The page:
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deplorable, and signified I should soon want bread.* His words alarmed my fears, but I was enabled to counteract fear by the exercise, of faith. I have since reason to think he had heard of my preaching, and that his corruptions were roused by the report. The business itself was injurious to my nerves. The continual discouragement I was under, preyed upon my mind; my having adventured into the ministry, was attended with much conflict, so that the time now under review was a time of trouble. I pause and bring the scene near.

I enter very circumstantially into it. I do not forget that there were secret faults in my conduct, which though only visible to the eye of omniscience and my own conscience, must not be forgotten by me. Indeed they cannot; my soul hath them still in remembrance, and is humbled within me. The tempter had his

* He adds-Thus we parted, and I doubt not but his conduct towards me has since filled him with bitter remorse. I knew this from words be afterwards uttered to me, and to which he would have added more if I would have suffered the confession. But God has forgiven the debt of sin against him, and has thereby set me an example to forgive all his unkindness towards me. , At his death, he left me twenty pounds, with an apology in his will for not leaving me more.

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instruments by which he wrought. By artless simplicity, I was exposed to danger, but not overcome so as to bring reproach upon the cause of God. Benevolence, and sympathy for the distresses of others, while I was distressed myself, hurried me into imprudence; but the Lord upheld my soul, and integrity and uprightness preserved me. I was not so happy yet as to be under the eye and guidance of one who might watch over me. Intemperate zeal, and imprudence in many instances discovered themselves; and I was afraid of spiritual sloth, änd of any thing that was contrary to the life and power of godliness. I bless God that he afforded me cause to be thankful, and that from that period, his mercy has been like a current not to be obstructed. It has run to this moment; bless the Lord, O my soul, bless the Lord, my ever dear friend, to whom this history is addressed. I bless him on your account. Interested in all the mercies he has conferred upon you,

I remain, ever,

Your's, affectionately, &c.

LETTER VI.

MY VERY DEAR FRIEND,

In reviewing the history of my life, and addressing it to you, I conceive that I am giving glory to God. My object is, as far as I am the subject of it, and that is far indeed, to utter the memory of his great goodness. When the breach between my relation and myself became intire, I knew not what to do. The trade I had been brought up to did not afford many masters, but I was in hope I might obtain work somewhere, or be directed into some other line. He who knoweth all things knows how unambitious my mind was, how sincerely I was attached to manual labor, and how conscientiously I intended to engage myself under another employer. But not knowing what to do, immediately on my sudden separation from Mr. Winter, I betook myself to Mr. How, to give vent to an heart big with sorrow. Mr. How was an excellent man, and though in trade, at which he worked hard, of good preaching talents and some learning. After laboring with reputation and success in the ministry for a few years, he was taken home to enjoy an early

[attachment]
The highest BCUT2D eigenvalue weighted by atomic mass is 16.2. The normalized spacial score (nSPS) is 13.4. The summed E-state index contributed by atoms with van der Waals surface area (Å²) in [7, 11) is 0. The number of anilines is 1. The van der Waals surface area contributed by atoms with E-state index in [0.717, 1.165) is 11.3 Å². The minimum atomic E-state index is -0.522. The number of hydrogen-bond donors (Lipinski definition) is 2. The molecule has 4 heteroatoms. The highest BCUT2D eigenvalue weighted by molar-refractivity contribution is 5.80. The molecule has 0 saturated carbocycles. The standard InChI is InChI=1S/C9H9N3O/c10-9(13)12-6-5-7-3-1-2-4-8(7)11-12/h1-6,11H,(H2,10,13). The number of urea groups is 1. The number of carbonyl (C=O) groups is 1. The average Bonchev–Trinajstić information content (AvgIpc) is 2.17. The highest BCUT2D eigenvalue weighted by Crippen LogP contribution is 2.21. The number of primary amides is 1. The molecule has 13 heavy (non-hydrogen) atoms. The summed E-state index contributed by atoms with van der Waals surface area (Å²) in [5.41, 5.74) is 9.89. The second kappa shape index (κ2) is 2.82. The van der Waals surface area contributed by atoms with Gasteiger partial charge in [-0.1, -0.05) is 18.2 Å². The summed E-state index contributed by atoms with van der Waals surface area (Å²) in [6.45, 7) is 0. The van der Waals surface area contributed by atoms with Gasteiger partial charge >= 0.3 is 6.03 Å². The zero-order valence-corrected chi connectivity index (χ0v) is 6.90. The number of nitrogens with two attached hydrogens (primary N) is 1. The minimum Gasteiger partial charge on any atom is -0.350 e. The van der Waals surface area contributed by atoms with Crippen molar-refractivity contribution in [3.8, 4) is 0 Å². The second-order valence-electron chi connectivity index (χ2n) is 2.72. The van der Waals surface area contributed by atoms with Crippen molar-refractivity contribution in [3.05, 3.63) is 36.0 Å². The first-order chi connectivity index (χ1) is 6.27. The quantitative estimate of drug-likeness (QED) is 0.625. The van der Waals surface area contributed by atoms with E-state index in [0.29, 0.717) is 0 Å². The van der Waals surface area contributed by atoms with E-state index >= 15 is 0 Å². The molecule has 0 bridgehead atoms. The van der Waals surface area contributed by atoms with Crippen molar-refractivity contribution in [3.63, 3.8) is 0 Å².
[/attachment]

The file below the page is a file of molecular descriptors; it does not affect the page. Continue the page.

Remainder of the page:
reward. He ministered what consolation he could to me.

He was going to Chatham for the ensuing sabbath, prevailed upon me' to bear him company as far as Gravesend, and advised me to stop there a few days to divert my distress of mind.. While at Gravesend, the congregation at Chatham sent me an invitation to preach to them, and desired me to fix the time for my coming. Mr. How urged my embracing the invitation. The day for my going was fixed, and it being near Christmas, I chose the angelsi message to the shepherds, as proper for the season, and for a stranger to introduce himself with into a new congregation, But what a situation did I seem to be in ! I never can forget the moment l'entered the pulpit, the deadness that seized my soul, and the eloud that overspread my understanding. I was so shut up that I did not think it possible any thing spoken could gain acceptance. I was ashamed to see any body afterwards, and continued in the pulpit till the congregation was quite gone, though several loitered about the door. I had various conjectures concerning the treatment I might receive on going into the house ; upon the whole, I concluded that though humanity might be exercised towards me, disapprobation of my service must be expressed; and that I should be forbidden to : enter the pulpit again. But, to my great surprise, I found the people lingering about the door were anxious to embrace an opportunity to express the satisfaction they received; the dwelling-house likewise was full of friends, all of whom took me by the hand, gave me their blessing, and said they had been reminded of old times ; and, without consulting me upon the matter, proceeded to plan me out a round for preaching for many days; but I opposed the motion, telling them that I only came into the country by the advice of my friend Mr. How, to relax my mind for a few days, and that I must return to London to seek after business. They opposed my determination, remarking that I was a young man free of incumbrance, and quite at liberty; that they thought preaching the gospel was business sufficient for me, to which I might attend without. being burdensome to the church. I spent a few weeks between Gravesend and Canterbury, but was under great uneasiness of mind, and on my return to London visited the Rev. Mr. Elliot, with whom I had a prior acquaintance, and who, as well as Mr. Green, had encouraged me to embark in the work of the ministry.

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